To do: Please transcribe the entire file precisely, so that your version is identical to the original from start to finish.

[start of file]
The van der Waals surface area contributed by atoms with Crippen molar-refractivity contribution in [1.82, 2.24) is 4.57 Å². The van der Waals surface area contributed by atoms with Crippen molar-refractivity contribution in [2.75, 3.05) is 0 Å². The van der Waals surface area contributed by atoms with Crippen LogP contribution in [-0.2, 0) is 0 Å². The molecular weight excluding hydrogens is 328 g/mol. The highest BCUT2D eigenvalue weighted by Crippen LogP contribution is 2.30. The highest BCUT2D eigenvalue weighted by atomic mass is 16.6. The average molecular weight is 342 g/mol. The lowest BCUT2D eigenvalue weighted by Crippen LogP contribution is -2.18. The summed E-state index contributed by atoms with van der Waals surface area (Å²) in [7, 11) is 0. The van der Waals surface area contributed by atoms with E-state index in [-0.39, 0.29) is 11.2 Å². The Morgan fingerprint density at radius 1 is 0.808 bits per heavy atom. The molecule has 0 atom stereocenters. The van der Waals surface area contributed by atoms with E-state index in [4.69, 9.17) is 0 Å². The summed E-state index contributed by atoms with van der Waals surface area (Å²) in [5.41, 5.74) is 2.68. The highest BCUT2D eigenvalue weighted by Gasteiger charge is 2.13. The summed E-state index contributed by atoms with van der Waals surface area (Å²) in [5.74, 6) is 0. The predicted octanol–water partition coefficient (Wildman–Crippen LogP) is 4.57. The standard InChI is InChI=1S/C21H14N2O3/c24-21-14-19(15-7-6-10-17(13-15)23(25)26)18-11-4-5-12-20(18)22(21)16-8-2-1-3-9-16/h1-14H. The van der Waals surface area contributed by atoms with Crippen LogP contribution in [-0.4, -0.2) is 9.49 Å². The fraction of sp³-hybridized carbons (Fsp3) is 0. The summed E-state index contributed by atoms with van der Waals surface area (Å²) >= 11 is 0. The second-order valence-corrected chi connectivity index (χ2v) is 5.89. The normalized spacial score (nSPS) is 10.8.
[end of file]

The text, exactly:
The van der Waals surface area contributed by atoms with Crippen molar-refractivity contribution in [1.82, 2.24) is 4.57 Å². The van der Waals surface area contributed by atoms with Crippen molar-refractivity contribution in [2.75, 3.05) is 0 Å². The van der Waals surface area contributed by atoms with Crippen LogP contribution in [-0.2, 0) is 0 Å². The molecular weight excluding hydrogens is 328 g/mol. The highest BCUT2D eigenvalue weighted by Crippen LogP contribution is 2.30. The highest BCUT2D eigenvalue weighted by atomic mass is 16.6. The average molecular weight is 342 g/mol. The lowest BCUT2D eigenvalue weighted by Crippen LogP contribution is -2.18. The summed E-state index contributed by atoms with van der Waals surface area (Å²) in [7, 11) is 0. The van der Waals surface area contributed by atoms with E-state index in [-0.39, 0.29) is 11.2 Å². The Morgan fingerprint density at radius 1 is 0.808 bits per heavy atom. The molecule has 0 atom stereocenters. The van der Waals surface area contributed by atoms with E-state index in [4.69, 9.17) is 0 Å². The summed E-state index contributed by atoms with van der Waals surface area (Å²) in [5.41, 5.74) is 2.68. The highest BCUT2D eigenvalue weighted by Gasteiger charge is 2.13. The summed E-state index contributed by atoms with van der Waals surface area (Å²) in [5.74, 6) is 0. The predicted octanol–water partition coefficient (Wildman–Crippen LogP) is 4.57. The standard InChI is InChI=1S/C21H14N2O3/c24-21-14-19(15-7-6-10-17(13-15)23(25)26)18-11-4-5-12-20(18)22(21)16-8-2-1-3-9-16/h1-14H. The van der Waals surface area contributed by atoms with Crippen LogP contribution in [-0.4, -0.2) is 9.49 Å². The fraction of sp³-hybridized carbons (Fsp3) is 0. The summed E-state index contributed by atoms with van der Waals surface area (Å²) >= 11 is 0. The second-order valence-corrected chi connectivity index (χ2v) is 5.89. The normalized spacial score (nSPS) is 10.8.